Join Craig Jones of the John Howard Society and The Globe's Kirk Makin for a discussion on Canadians' hardening attitudes towards crime.
Globe and Mail Update Published on Thursday, Jan. 21, 2010 10:37PM EST Last updated on Friday, Jan. 22, 2010 11:08AM EST
Canadians who like to think of themselves as holding progressive attitudes are increasingly embracing a hard line on crime and punishment that includes rising approval of capital punishment. This hardening attitude is revealed in a new international survey that found 62 per cent of Canadians polled favour the death penalty for murderers.
In 2004, a similar poll showed 48 per cent in favour of executing convicted killers. The results of the survey, which finds interesting parallels and differences with U.S. and U.K. opinions, are certain to buoy the federal Conservative government, which has strongly identified itself with tough-on-crime policies such as mandatory minimum prison terms.
The survey also raises the perplexing question of whether high-profile wrongful conviction cases may create more, not less support for death penalty.
Join Craig Jones of the John Howard Society and The Globe and Mail's justice reporter Kirk Makin at 11 a.m. ET Friday for a discussion on the study and what it could mean for Canada's justice system.
As executive director of the John Howard Society of Canada, Craig Jones has for many years been one of the country's leading advocates for prison reform and the humane treatment of inmates. Mr. Jones lives in Kingston, Ont., a city that houses seven federal penitentiaries.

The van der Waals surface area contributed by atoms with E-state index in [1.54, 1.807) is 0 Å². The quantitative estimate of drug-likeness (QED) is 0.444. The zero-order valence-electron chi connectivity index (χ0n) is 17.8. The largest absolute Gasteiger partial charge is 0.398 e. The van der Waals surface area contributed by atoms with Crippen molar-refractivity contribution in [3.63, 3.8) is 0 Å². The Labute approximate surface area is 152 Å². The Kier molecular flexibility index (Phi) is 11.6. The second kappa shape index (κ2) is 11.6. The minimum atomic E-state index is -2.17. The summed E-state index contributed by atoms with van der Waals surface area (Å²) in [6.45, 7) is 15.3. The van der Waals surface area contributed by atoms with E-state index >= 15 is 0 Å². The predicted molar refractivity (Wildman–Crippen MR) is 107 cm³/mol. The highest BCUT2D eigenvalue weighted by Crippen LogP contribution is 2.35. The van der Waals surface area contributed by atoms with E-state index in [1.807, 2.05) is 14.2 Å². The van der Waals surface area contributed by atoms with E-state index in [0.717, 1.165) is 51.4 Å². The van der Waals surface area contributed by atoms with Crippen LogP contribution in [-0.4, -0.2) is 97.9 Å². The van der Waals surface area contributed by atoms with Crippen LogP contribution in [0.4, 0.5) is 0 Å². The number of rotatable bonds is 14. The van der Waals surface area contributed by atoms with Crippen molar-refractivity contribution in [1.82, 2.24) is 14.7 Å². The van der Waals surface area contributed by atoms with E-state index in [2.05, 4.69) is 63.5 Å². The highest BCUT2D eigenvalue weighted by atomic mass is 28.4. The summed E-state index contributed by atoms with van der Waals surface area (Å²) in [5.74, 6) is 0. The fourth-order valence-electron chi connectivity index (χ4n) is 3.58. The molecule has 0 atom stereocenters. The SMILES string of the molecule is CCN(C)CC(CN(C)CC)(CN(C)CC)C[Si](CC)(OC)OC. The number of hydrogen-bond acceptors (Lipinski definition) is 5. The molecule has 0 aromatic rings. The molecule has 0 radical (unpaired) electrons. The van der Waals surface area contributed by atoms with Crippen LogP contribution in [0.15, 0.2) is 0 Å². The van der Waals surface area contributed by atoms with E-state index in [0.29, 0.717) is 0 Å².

Kirk Makin has been reporting on Canada's justice system for The Globe and Mail since 1986 and has covered numerous high-profile trials including Henry Morgentaler, Paul Bernardo and Guy Paul Morin. He has written thousands of stories about the legal system, including the Supreme Court of Canada and its judgments.
Its just so easy to offer the get tough on crime approach to win votes, its a
guaranteed winner, who is brave enough to object?
Its an abuse of absolute power given or taken by out politicians with scant regard to the destruction it causes.
The educated approach is to deal with the causes in society that create crime. The single biggest cause of crime is Fatherless Homes and for that you can thank the politically correct approach of criminalizing men as unfit parents, and labeling every man as a potential wife beater when, the reality is very very different.
Most child abusers most domestic abuse is carried out by women, not men, men and women are generally equally good or bad parents, yet, society applies a Male Gender Apartheid , a Male Sharia Law of evidence that means basically anything a man says has little evidentiary value compared to what SHE SAYS.
Canada can start reversing the primary cause of crime by legalizing a presumption of equal parenting after separation and ensuring that men have equal legal rights.
That will require a fundamental change in the hiring of the Judiciary, with psychological screening to avoid hiring that present high percentage of psychopaths and borderline personalities who are guaranteed to become professional abusers and leave an endless trail of family destruction until their voluntary retirement.
Canada can solve most of the cause of crime simply with a Legal Presumption of Equal Parenting after separation.